Patrick (@MrESPN): In your eyes, who has improved the most since last season?

Langlois: Stanley Johnson had a really good roll going before getting hurt. He’s the obvious choice. You could make a case for Langston Galloway, but with him it’s more about getting more playing time and opportunity than he had last season. Luke Kennard could be the call in another few weeks or so if he uses Monday’s 28-point outing as a launching point.

Korvus (@k0rvus): With all of the recent injuries, can we finally expect to see some playing time for Khyri Thomas?

Langlois: They can’t cut too much deeper into the wing corps without getting to Thomas. He is, quite literally, the next man up. When Jose Calderon appeared to have a serious injury at Philadelphia – the way he grabbed at his knee, my initial thought was ACL – Thomas was off the bench and at the scorer’s table ready to check in. So there’s your answer. One more injury, it’s time for Thomas. The Pistons are eager to see how he progresses – they’re very high on him with very encouraging results from his time in the G League – but they’re not so eager that they’re wishing to rush him into the lineup because of injuries to those ahead of him in the pecking order.

Jordan (@PassLikePavard): On a scale of 1 to 10, how important is Andre Drummond to the Pistons?

Langlois: If Blake Griffin is a 10 – he is – then Drummond is a 9.5. His absence for any length of time would put the Pistons in a tight spot.

Feed Kerryon (@FeedKerryon): When will the Pistons realize it’s a shooter’s league and having two bigs surrounded by nobody who can shoot isn’t going to work?

Langlois: “Two bigs surrounded by …” is a mischaracterization given that Blake Griffin leads the team in 3-point attempts at 6.3 a game and is shooting them at better than the league average. Just because Griffin is an accomplished post scorer doesn’t negate the fact that he’s also grown into a legitimate 3-point threat who shoots them frequently. The problem is a combination of injuries to their best 3-point shooters (Reggie Bullock has essentially missed nine games when you count the two he started but left early with a sprained left ankle; Luke Kennard has missed 16 games and was clearly not himself in the first four after he returned). Together, they’ve been unavailable for 50 percent of Pistons games. And, yes, the Pistons realize they need their best shooters to make Dwane Casey’s vision for his offense come to life.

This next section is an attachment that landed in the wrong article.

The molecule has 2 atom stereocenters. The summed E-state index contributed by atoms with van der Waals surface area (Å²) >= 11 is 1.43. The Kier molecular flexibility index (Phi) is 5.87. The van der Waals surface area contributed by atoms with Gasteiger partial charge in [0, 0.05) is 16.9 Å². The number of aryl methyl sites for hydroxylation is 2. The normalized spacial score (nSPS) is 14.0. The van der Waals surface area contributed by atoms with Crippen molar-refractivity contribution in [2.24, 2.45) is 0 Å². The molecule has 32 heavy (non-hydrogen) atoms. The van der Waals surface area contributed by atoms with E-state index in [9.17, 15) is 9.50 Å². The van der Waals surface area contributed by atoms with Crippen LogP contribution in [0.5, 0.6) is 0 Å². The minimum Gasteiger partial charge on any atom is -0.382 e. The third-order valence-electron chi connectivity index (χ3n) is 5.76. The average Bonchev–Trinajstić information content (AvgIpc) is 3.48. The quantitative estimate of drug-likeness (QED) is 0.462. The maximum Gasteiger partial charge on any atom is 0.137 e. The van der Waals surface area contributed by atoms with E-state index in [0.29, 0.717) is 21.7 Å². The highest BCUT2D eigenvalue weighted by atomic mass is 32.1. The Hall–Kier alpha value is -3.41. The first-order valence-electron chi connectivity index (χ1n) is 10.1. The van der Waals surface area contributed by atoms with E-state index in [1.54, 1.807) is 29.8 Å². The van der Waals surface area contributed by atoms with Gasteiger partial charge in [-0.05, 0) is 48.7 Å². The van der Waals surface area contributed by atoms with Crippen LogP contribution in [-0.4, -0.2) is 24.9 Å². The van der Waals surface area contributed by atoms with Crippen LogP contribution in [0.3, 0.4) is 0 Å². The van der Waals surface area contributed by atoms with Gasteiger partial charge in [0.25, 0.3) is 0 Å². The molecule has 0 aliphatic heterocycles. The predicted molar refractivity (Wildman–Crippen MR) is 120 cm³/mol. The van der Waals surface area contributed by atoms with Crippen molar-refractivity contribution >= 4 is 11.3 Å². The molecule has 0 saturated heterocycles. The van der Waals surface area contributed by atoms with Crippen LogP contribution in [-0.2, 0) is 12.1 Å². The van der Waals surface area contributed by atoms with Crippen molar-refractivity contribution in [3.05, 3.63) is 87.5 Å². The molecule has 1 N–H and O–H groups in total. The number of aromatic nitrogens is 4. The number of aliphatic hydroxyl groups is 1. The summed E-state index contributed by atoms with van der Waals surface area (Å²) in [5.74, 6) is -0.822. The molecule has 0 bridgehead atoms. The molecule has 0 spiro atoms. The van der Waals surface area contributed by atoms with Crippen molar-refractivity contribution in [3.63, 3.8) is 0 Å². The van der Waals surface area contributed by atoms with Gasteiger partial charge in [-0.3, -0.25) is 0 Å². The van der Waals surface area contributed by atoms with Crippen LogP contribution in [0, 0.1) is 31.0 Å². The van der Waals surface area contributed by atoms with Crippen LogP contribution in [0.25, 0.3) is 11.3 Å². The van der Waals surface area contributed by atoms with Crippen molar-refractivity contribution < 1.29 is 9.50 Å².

Andrew (Grand Rapids, Mich.): What do you think about the Pistons trading for Josh Hart? He is on a good contract and seemingly does what Reggie Bullock does but has a more versatile game. We could offer Bullock and maybe a future lottery-protected first-round pick. The Lakers win in getting an expiring contract and the Pistons win by replacing Bullock before free agency.

Langlois: The Lakers have team control of Hart for the next two seasons on his rookie deal. He’s exactly the kind of player they need. (As an aside, how about getting Kyle Kuzma 27th and Josh Hart 30th in the 2017 draft? Spectacular results for the Lakers.) They want to position themselves to get a maximum-deal free agent next summer and it’s critical if you’re going to be paying that type of money to multiple players to have guys like Hart – players capable of playing an everyday role on the cheap. If Bullock gets over his twice-sprained left ankle, I would expect him to again prove himself one of the NBA’s elite 3-point shooters. But the Lakers are playing with house money this year, the first season with LeBron James when nobody expected a title run. Next year – after another go in free agency – they will expect to contend for the title. Bullock won’t be able to help them then unless they whiff on a max-level player and circle back to Bullock in free agency. But they could hold on to Hart and have a guy capable of playing in the rotation – either as the starter or a high-caliber sub – for comparatively little money.